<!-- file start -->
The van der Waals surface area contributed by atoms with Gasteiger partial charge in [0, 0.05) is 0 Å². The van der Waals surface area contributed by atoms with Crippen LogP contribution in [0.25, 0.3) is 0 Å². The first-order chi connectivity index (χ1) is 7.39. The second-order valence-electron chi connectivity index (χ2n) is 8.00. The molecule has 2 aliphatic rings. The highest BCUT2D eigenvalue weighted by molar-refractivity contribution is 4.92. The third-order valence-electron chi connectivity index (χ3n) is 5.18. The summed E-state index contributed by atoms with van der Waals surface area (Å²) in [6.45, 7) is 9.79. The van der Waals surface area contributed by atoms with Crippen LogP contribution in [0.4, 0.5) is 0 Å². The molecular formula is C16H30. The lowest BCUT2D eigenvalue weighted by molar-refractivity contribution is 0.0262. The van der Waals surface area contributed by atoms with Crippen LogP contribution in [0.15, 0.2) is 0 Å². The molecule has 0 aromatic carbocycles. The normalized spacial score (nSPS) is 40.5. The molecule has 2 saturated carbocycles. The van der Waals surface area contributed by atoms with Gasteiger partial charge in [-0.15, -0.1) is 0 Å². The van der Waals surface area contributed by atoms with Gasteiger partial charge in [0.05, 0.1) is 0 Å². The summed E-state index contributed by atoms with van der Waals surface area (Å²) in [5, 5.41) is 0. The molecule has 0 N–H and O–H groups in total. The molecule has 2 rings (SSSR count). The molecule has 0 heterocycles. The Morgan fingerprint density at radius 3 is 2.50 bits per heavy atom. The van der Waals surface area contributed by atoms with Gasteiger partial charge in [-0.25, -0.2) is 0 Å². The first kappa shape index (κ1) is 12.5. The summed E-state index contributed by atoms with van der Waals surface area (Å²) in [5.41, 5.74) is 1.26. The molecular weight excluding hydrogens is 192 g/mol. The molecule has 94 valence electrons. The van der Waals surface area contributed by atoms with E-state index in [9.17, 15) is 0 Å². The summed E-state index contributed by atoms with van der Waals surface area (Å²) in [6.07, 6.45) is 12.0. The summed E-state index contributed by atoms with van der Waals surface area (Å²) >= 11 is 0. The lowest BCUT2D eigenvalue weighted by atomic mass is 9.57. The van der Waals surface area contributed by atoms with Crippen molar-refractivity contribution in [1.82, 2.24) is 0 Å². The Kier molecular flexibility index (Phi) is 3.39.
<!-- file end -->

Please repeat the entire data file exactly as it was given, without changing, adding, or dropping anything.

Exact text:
The van der Waals surface area contributed by atoms with Gasteiger partial charge in [0, 0.05) is 0 Å². The van der Waals surface area contributed by atoms with Crippen LogP contribution in [0.25, 0.3) is 0 Å². The first-order chi connectivity index (χ1) is 7.39. The second-order valence-electron chi connectivity index (χ2n) is 8.00. The molecule has 2 aliphatic rings. The highest BCUT2D eigenvalue weighted by molar-refractivity contribution is 4.92. The third-order valence-electron chi connectivity index (χ3n) is 5.18. The summed E-state index contributed by atoms with van der Waals surface area (Å²) in [6.45, 7) is 9.79. The van der Waals surface area contributed by atoms with Crippen LogP contribution in [0.4, 0.5) is 0 Å². The molecular formula is C16H30. The lowest BCUT2D eigenvalue weighted by molar-refractivity contribution is 0.0262. The van der Waals surface area contributed by atoms with Crippen LogP contribution in [0.15, 0.2) is 0 Å². The molecule has 0 aromatic carbocycles. The normalized spacial score (nSPS) is 40.5. The molecule has 2 saturated carbocycles. The van der Waals surface area contributed by atoms with Gasteiger partial charge in [-0.15, -0.1) is 0 Å². The van der Waals surface area contributed by atoms with Gasteiger partial charge in [0.05, 0.1) is 0 Å². The summed E-state index contributed by atoms with van der Waals surface area (Å²) in [5, 5.41) is 0. The molecule has 0 N–H and O–H groups in total. The molecule has 2 rings (SSSR count). The molecule has 0 heterocycles. The Morgan fingerprint density at radius 3 is 2.50 bits per heavy atom. The van der Waals surface area contributed by atoms with Gasteiger partial charge in [-0.25, -0.2) is 0 Å². The first kappa shape index (κ1) is 12.5. The summed E-state index contributed by atoms with van der Waals surface area (Å²) in [5.41, 5.74) is 1.26. The molecular weight excluding hydrogens is 192 g/mol. The molecule has 94 valence electrons. The van der Waals surface area contributed by atoms with E-state index in [9.17, 15) is 0 Å². The summed E-state index contributed by atoms with van der Waals surface area (Å²) in [6.07, 6.45) is 12.0. The summed E-state index contributed by atoms with van der Waals surface area (Å²) >= 11 is 0. The lowest BCUT2D eigenvalue weighted by atomic mass is 9.57. The van der Waals surface area contributed by atoms with Crippen molar-refractivity contribution in [1.82, 2.24) is 0 Å². The Kier molecular flexibility index (Phi) is 3.39.